It’s been a few weeks. My mind has gone astray. Yet so much to write, so much to say. What’s become apparent to me is how much perspective I gain when looking back. In the moment I’m stifled, but later I am free. And in this time of feeling free, I am able to relish in the memory. To learn what I need to learn. To strengthen my soul, my being. To realize my mistakes and clear my judgment.
I crossed the finish line of the Marine Core Marathon. 26.2 miles. (Actually, according to my brother’s Garmin, it was more like 26.7 miles!). Confident going into the race, albeit nervous, I started out well. Temperatures reaching 80 degrees, humidity making all runners that much more sticky and wet, I ran well. Until mile 18 or 19. Starting to fade, my strength, my knees and back aching, I started to walk. With small jogging intervals in-between and self-talk that included more of “I can’t believe this. I don’t think I can do it” than it should have, I none-the-less placed one foot in front of the other. Scenarios of having to tell family and friends I did not finish, replayed in my mind. My stomach felt sick. Knowing I needed nutrition, I tried to replenish but my body refused. The noise of people cheering along the populated streets, the music, all of it felt like sensory overload. I worried about the fine line I was walking between determination and requiring a medic. Fully aware anxiety can blur that line. My face spoke of defeat. Reaching the top of the last hill, short but steep, I started to jog. Crossing the finish line greeted by many Marines all smiles shaking the hands of those that managed to get to the “other” side, I continued with a feeling of sadness. I slowly and not proudly walked towards a Marine who placed the medal over my head. Smiling so slightly, he offered more of a laugh back at me. He, I am sure, has ran a true race of endurance. Protecting our country. And he most probably has witnessed more than I could ever imagine. Yet, he and all of his fellow Marines cheered us on this day, supporting us, encouraging us, pushing us. And looking back, I still understand how I felt. I know I didn’t reach my goal. I know why I felt defeated. But I now know, it was an amazing day full of lessons and gifts and love.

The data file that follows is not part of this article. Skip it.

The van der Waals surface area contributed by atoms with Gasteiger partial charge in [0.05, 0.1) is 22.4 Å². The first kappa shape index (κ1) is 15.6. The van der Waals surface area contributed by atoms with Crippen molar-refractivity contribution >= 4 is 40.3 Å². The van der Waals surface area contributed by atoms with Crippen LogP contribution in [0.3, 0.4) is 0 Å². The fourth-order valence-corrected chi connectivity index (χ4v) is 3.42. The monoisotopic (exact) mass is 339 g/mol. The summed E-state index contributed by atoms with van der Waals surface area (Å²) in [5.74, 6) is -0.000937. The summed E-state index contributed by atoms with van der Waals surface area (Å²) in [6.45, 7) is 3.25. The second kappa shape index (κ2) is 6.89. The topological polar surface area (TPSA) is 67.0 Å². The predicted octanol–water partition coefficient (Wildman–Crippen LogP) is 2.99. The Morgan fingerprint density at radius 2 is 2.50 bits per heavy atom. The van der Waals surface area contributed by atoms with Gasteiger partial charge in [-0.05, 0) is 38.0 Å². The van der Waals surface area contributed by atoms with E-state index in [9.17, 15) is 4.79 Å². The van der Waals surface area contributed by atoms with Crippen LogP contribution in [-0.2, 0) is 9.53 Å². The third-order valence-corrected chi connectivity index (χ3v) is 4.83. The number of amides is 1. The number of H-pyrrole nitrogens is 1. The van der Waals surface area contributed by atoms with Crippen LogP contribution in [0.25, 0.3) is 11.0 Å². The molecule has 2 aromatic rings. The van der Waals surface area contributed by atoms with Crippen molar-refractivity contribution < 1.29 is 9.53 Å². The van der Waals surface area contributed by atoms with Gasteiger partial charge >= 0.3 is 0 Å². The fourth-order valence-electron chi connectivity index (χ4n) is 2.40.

Over the past four years, I can look back and see more clearly what was happening. In the moment, it was blurry. Looking back, it is clear. There are always moments of hope, goodness, happiness. Sometimes it takes looking back in order to be able to appreciate and relish in them.